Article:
This assignment is due at the start of your discussion section on Friday, January 10.

(a) Do everything on the course syllabus under the heading, "What to do this week to get started in ICS H22." This includes your questionnaire and photo.

(b) If you aren't already familiar with using Windows, spend some time in the lab trying things out.

(c) Be sure you know how to read your mail on your UCInet account. (If you prefer to read your mail on a different account, make sure you have redirected your UCInet ID's mail to your preferred account; you can do this at We won't mention this again.) Also be sure you know how to use a web browser to find, for example, the home page for this class.

(d) The course outline specifies the readings in the Goodrich and Tamassia text that apply to each class meeting; you should consider these readings part of every assignment, even though we won't usually mention them explicitly. In particular, read the first two chapters for a concise (re)view of Java.

(e) Read the "Writing Professional Programs" handout attached to the syllabus.

(f) The officially supported Java environment for ICS H22 is a text editor, such as TextPad, the command-line compiler javac, and the command-line virtual machine java, all of which are available on the machines in the ICS labs. You should be(come) familiar with running programs in this environment. The "Development environment" section of Alex Thornton's ICS 22 Lab Manual ( gives details about acquiring a similar environment for your own machine. If you would like to use DrJava ( or BlueJ (, which are environments that make it easy to test your classes without writing a separate test class, you may, but we can't promise to provide support for learning that software or installing it on your own machine.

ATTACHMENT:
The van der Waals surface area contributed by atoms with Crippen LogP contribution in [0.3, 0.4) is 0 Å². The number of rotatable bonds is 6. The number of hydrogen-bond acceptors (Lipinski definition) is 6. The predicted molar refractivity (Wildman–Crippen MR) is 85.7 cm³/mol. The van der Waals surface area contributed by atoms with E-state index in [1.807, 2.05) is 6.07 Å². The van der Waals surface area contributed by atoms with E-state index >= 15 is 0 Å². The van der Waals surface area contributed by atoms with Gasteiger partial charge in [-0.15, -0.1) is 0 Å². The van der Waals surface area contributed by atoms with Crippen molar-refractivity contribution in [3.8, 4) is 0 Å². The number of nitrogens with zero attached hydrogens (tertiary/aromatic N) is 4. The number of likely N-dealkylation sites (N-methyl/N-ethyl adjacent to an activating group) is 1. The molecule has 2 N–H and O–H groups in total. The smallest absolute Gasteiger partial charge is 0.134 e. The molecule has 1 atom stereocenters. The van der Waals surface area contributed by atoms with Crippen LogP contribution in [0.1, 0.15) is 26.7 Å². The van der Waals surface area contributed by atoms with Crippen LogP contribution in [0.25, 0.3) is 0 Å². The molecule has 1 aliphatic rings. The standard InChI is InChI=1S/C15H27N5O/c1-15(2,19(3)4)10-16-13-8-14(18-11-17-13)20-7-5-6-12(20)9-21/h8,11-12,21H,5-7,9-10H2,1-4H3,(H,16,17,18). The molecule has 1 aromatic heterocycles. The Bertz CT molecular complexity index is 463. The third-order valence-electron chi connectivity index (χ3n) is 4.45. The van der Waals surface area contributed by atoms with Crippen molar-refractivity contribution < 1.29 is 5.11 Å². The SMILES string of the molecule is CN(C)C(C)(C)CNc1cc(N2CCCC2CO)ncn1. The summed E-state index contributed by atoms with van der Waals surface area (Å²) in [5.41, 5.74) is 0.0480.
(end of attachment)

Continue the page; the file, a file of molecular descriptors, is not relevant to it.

(g) Even professional programmers often need to check how a particular Java class works; there's too much to the language and libraries to memorize completely. Locate Sun's Java 2 documentation at and bookmark it so you can refer back to it as needed.

(h) [only for students who took ICS H21] Using a text editor and the command-line Java interface, write a small program that contains a Person class with fields for a name and an age, appropriate getter and setter methods, and two simple boolean methods: canVote(), which returns true if the person's age is at least 18, and canBePresident(), which returns true if the age is at least 35. Also write a test class with a main method that uses BufferedReaders for console I/O and that has an interaction like this with the user (where the user's input is shown in bold face):

   Hello. What's your name?

   Peter Programmer

   How old are you, Peter Programmer?


   Peter Programmer, you are eligible to vote.

   Peter Programmer, you are not eligible to be President.


Of course the program should work correctly for any reasonable age. Feel free to embellish it further (perhaps by identifying unreasonable ages or by repeating the exchange with multiple users).

(i) [only for students who did not take ICS H21] Object-oriented programming is an excellent approach to designing software, but it is not the only good approach or even the best one in every situation. One part of regular ICS 22 is a unit on functional programming and the Scheme programming language. We did this material at the beginning of ICS H21, so for those of you who didn't take ICS H21 we'll do the shorter ICS 22 version of this material early in ICS H22 to bring everyone's backgrounds closer together.

(i.1) Locate and launch the DrScheme software. It's on the lab machines; it's also available for nearly any platform, free of charge, from

Each DrScheme window has two panes: The bottom half is the interactions (or transcript) window, where you can type Scheme expressions and see the interpreter evaluate them. To type programs you wish to save, you will use the top pane (the definitions window) and click the green "Execute" arrow to evaluate the code (this makes the code available for use in the interactions window below). You can print the contents of each window. Printing the interactions window gives a record of your activity; do that as you complete each part below so you can turn it in.